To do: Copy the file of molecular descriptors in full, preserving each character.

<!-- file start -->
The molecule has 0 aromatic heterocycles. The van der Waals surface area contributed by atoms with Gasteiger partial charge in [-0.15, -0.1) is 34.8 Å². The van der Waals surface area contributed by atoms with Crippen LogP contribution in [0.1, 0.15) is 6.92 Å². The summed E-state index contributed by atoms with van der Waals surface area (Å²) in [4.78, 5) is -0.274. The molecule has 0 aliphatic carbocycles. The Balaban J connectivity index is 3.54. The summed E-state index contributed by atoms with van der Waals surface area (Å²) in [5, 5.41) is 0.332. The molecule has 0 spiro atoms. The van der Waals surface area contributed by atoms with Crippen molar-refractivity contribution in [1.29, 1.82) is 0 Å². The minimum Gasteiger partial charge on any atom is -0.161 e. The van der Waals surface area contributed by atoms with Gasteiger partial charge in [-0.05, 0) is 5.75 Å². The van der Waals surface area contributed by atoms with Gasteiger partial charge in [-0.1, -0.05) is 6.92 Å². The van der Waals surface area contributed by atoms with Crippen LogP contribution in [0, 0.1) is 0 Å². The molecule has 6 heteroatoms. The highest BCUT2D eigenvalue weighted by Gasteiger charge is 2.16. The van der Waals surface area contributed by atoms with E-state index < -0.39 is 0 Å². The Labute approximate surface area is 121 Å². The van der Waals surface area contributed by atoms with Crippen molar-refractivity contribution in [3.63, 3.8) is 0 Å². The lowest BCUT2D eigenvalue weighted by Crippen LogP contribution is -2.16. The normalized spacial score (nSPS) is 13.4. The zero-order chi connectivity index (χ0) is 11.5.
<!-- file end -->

The molecule has 0 aromatic heterocycles. The van der Waals surface area contributed by atoms with Gasteiger partial charge in [-0.15, -0.1) is 34.8 Å². The van der Waals surface area contributed by atoms with Crippen LogP contribution in [0.1, 0.15) is 6.92 Å². The summed E-state index contributed by atoms with van der Waals surface area (Å²) in [4.78, 5) is -0.274. The molecule has 0 aliphatic carbocycles. The Balaban J connectivity index is 3.54. The summed E-state index contributed by atoms with van der Waals surface area (Å²) in [5, 5.41) is 0.332. The molecule has 0 spiro atoms. The van der Waals surface area contributed by atoms with Crippen molar-refractivity contribution in [1.29, 1.82) is 0 Å². The minimum Gasteiger partial charge on any atom is -0.161 e. The van der Waals surface area contributed by atoms with Gasteiger partial charge in [-0.05, 0) is 5.75 Å². The van der Waals surface area contributed by atoms with Gasteiger partial charge in [-0.1, -0.05) is 6.92 Å². The van der Waals surface area contributed by atoms with Crippen LogP contribution in [0, 0.1) is 0 Å². The molecule has 6 heteroatoms. The highest BCUT2D eigenvalue weighted by Gasteiger charge is 2.16. The van der Waals surface area contributed by atoms with E-state index < -0.39 is 0 Å². The Labute approximate surface area is 121 Å². The van der Waals surface area contributed by atoms with Crippen molar-refractivity contribution in [3.63, 3.8) is 0 Å². The lowest BCUT2D eigenvalue weighted by Crippen LogP contribution is -2.16. The normalized spacial score (nSPS) is 13.4. The zero-order chi connectivity index (χ0) is 11.5.